From Agronomists of the
Potash & Phosphate Institute
655 Engineering Drive, Suite 110
Norcross, Georgia 30092-2837
Phone (770) 447-0335

Summer 1997, No. 5


Topography...the lay of the land...influences the nutrition of crop plants in many ways. Farmers have recognized this influence for a long time. Only recently have the tools of the global positioning system (GPS) and geographic information systems (GIS) become available to map and manage topography in a systematic way. To use the tools correctly, we need to understand how topography impacts crop plant nutrition.

Often, topsoils differ from the lower soil horizons in chemical properties. On soils which develop from calcareous parent materials, the lower horizons contain more calcium carbonate (lime) than the topsoil. Thus, as erosion moves topsoil from the hilltop toward the valley, whether by rain, wind or by tillage translocation, the pH of the hilltops may become higher than that of the valleys. The opposite pattern can also be found. In many rolling landscapes, the hilltops and knolls have sandier soil than the lower lying areas. Since sandy soil has less buffering capacity, the pH tends to decline more rapidly with time, owing to the acidifying effects of rain and nitrogen fertilizer applications. So the pH on hills, and the accompanying levels of calcium, magnesium and base saturation, can be either higher or lower than that of the lower land.

Topography influences the way water moves into the soil. Flat areas that catch runoff tend to be ponded with standing water after heavy rains, while knolls shed excess water and are first to become drought stressed in dry periods. The water status of the soil impacts the chemistry of each of the primary plant nutrients:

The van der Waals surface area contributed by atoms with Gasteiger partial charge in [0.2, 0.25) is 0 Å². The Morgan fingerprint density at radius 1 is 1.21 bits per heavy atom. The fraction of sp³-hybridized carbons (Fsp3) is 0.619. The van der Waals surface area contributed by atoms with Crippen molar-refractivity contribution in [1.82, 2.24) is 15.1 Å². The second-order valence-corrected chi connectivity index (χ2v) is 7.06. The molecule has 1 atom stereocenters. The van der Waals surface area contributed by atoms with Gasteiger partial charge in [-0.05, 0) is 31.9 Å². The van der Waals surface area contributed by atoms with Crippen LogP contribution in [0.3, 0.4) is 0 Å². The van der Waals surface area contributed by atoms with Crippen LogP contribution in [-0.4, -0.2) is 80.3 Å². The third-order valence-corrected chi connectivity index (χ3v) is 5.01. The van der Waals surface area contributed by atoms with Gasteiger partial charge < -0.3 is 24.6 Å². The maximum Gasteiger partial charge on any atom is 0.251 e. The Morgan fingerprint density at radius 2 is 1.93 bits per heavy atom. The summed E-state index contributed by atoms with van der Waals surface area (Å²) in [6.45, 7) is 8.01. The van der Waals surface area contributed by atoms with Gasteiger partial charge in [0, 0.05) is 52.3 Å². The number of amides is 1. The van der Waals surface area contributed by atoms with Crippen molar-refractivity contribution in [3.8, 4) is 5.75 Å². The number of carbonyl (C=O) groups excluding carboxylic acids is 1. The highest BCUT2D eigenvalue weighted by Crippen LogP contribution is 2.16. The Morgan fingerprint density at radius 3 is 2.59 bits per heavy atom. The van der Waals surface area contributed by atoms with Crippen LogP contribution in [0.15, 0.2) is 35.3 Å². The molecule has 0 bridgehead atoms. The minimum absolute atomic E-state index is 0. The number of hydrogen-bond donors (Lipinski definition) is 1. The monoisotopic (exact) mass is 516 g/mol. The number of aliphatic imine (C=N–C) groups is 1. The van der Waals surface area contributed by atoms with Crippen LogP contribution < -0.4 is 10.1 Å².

Even on the fields that appear level to the eye, minute differences in elevation show after a heavy rain. Some areas of the field retain water for a longer time than others. Each year produces different patterns of ponding at different times in the growing season. These variations work together to produce a complex pattern of nutrient availability across the field. In addition, past nutrient and manure applications, previous grazing patterns, old fencerows and various mishaps in the field's management history have added to the spatial variability.

Intensive soil sampling often reflects the variability in levels of available nutrients, but it can be difficult to relate variability to the soil type, the crop yield pattern or the topography. If we can map only part of the variability, we will capture only part of the benefit of managing crop plant nutrition on a site-specific basis. To make the successful plant nutrient map, all sources contributing to the variability need to be considered.


For more information, contact Dr. Tom W. Bruulsema, Director, Eastern Canada and Northeast U.S., PPI, 18 Maplewood Drive, Guelph, Ontario N1G 1L8, Canada. Phone: (519) 821-5519; E-mail:
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